Puccini’s Madama Butterfly may be box-office gold these days, but it wasn’t always the hit you might imagine. In fact, the 1904 La Scala premiere turned out to be one of opera’s most notorious fiascos.
It was while on holiday in London in 1900 that the composer caught a performance of Madame Butterfly: A Tragedy of Japan by the American writer David Belasco. According to the playwright, Puccini dashed backstage after the performance in tears, begging for the operatic rights.
A year later, he set to work. With hindsight, there were omens. Two months before opening, Puccini had been involved in a nasty road accident that saw him trapped under a car. More importantly, the singers had only received the printer’s proofs a few pages at a time, while the publisher, Ricordi, determined to enforce the strictest secrecy, had refused to allow anyone to take their parts out of the theatre. Nevertheless, the composer felt optimistic enough about the La Scala premiere to do something he rarely ever did and invite his family along. Big mistake…
It’s hard to be certain what exactly went wrong on February 17, 1904, but the critics were certainly miffed at having been barred from the traditional ‘open rehearsal’. First of all, some in the audience thought they detected Puccini reusing a theme from a previous work – not acceptable to the average opera goer in those days. “Bohème! Bohème!” they shouted, and continued to disrupt the first act with hissing. The Act I curtain fell to a mixture of boos and scattered applause.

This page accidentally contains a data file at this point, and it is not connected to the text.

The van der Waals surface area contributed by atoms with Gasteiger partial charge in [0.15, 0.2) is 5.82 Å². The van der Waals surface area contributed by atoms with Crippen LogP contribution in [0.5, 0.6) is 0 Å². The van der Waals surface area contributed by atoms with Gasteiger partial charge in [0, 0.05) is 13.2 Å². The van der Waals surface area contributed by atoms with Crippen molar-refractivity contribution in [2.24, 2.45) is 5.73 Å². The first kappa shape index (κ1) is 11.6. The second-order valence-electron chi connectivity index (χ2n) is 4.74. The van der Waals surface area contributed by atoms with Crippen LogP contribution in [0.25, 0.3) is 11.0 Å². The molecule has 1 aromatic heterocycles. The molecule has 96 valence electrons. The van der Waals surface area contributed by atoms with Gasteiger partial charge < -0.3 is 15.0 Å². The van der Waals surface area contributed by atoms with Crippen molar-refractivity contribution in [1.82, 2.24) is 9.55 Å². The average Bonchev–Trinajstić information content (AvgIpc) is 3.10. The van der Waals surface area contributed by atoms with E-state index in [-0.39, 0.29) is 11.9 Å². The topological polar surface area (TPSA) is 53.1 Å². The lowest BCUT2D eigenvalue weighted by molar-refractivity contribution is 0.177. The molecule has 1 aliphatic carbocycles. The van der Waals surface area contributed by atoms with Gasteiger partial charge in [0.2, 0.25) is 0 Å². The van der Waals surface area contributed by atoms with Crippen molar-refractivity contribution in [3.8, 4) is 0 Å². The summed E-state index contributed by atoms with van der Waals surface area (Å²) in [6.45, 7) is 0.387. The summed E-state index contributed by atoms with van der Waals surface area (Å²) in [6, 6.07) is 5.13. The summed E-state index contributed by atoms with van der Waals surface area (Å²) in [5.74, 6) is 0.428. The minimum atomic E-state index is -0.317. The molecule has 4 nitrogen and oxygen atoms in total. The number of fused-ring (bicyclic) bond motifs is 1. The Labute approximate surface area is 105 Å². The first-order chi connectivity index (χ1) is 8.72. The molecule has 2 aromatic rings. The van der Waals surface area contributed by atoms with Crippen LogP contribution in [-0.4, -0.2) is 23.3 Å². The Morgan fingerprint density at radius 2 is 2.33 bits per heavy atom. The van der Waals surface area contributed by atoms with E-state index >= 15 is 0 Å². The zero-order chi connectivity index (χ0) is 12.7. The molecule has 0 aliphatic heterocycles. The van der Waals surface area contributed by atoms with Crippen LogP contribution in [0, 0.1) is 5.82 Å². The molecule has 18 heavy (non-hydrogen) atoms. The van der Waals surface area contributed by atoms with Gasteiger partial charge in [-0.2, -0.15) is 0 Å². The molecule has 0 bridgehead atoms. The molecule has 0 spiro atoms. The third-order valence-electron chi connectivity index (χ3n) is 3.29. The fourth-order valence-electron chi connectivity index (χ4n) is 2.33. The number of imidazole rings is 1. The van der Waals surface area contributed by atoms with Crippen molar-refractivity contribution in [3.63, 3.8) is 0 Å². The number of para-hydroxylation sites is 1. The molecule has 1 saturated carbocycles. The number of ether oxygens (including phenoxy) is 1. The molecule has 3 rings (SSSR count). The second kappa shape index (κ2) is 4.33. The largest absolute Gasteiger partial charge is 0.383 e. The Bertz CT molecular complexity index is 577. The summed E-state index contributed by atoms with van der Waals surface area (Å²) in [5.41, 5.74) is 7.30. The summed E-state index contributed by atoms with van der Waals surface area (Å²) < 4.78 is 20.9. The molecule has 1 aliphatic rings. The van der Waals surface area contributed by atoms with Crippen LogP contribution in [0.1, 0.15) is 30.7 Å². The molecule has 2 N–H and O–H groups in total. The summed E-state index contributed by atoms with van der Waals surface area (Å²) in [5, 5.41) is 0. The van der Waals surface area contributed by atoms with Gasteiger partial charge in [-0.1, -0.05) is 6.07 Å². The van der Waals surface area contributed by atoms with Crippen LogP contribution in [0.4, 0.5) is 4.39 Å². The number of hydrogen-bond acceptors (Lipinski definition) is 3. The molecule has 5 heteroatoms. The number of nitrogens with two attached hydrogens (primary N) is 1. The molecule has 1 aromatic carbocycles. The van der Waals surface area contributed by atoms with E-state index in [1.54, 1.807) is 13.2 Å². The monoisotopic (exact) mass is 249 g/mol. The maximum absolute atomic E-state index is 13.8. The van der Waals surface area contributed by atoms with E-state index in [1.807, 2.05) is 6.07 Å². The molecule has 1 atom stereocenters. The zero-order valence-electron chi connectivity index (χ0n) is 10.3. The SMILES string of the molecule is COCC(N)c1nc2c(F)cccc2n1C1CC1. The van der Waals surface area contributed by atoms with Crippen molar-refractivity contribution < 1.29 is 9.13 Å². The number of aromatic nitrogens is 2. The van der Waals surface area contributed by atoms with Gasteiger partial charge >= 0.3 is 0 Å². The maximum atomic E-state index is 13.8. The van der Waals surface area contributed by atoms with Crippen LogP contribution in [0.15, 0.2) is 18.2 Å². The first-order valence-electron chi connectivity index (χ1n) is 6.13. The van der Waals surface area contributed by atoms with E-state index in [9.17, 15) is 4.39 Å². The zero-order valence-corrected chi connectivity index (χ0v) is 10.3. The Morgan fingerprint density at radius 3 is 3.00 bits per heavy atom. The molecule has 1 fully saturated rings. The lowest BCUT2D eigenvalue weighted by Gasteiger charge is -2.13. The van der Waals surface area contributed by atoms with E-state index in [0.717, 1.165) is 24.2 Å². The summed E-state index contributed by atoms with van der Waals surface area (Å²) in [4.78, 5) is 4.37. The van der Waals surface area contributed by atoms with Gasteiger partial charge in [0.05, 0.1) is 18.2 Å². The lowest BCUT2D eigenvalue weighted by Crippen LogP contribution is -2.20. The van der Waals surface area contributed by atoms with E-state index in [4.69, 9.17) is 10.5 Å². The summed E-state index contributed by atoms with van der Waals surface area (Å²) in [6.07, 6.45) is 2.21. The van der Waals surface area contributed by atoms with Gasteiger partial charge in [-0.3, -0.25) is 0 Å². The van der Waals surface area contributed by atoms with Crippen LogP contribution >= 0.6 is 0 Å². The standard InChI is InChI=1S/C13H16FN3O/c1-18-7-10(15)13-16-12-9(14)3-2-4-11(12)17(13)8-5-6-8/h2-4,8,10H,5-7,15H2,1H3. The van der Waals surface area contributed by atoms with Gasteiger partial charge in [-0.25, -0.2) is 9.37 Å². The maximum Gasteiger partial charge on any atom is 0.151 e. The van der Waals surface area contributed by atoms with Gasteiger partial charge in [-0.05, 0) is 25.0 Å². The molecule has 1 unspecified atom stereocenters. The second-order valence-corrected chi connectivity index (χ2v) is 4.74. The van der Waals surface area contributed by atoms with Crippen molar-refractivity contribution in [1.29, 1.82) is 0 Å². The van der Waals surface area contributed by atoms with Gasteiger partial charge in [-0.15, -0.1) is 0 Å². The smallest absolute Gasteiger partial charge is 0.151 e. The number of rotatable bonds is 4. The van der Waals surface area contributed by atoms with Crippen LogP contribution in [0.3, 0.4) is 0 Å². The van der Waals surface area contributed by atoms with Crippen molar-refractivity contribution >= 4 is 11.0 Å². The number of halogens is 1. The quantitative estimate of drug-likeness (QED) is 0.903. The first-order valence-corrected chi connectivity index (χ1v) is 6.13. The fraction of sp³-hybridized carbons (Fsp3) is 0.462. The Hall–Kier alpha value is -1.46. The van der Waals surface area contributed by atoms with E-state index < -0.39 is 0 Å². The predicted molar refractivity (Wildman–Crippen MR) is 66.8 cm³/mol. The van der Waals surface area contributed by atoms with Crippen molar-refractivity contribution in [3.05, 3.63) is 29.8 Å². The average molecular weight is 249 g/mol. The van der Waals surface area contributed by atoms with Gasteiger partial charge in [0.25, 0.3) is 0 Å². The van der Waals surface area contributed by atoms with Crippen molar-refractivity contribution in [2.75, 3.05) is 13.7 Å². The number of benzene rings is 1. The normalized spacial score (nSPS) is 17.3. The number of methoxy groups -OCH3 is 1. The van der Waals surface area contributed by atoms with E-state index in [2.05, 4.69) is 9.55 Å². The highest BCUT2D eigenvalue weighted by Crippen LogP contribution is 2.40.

Matters deteriorated so badly in Act II that the singers complained they could no longer hear the band. The director’s gimmicky idea to place bird whistles around the auditorium as dawn breaks on the final scene tempted some in the audience to join in making animal noises. Worst of all, at one point, Butterfly’s kimono inadvertently billowed up in front of her heralding cries of “Butterfly is pregnant!”, while one wag called out, “Ah – it’s little Toscanini”, alluding to an affair between the leading lady and the notoriously randy Italian conductor. Some say the curtain came down on total silence. Others maintain there was disdainful laughter. The following day’s headlines included “Fiasco at La Scala” and “Puccini hissed”. Some even blamed the “diabetic” (?) quality of the work on the car crash.
The composer, who called it a “lynching”, withdrew his score, even returning his fee. Convinced of its merits, however, he started on immediate revisions and on May 28, a new Butterfly took flight in Brescia. Puccini would tinker with it for years, but the final ‘Standard Version’ played the Met in February 1907 with Geraldine Farrar and Caruso as Pinkerton. The first Australian performance came three years later at Sydney’s Theatre Royal. And the Butterfly hasn’t looked back since.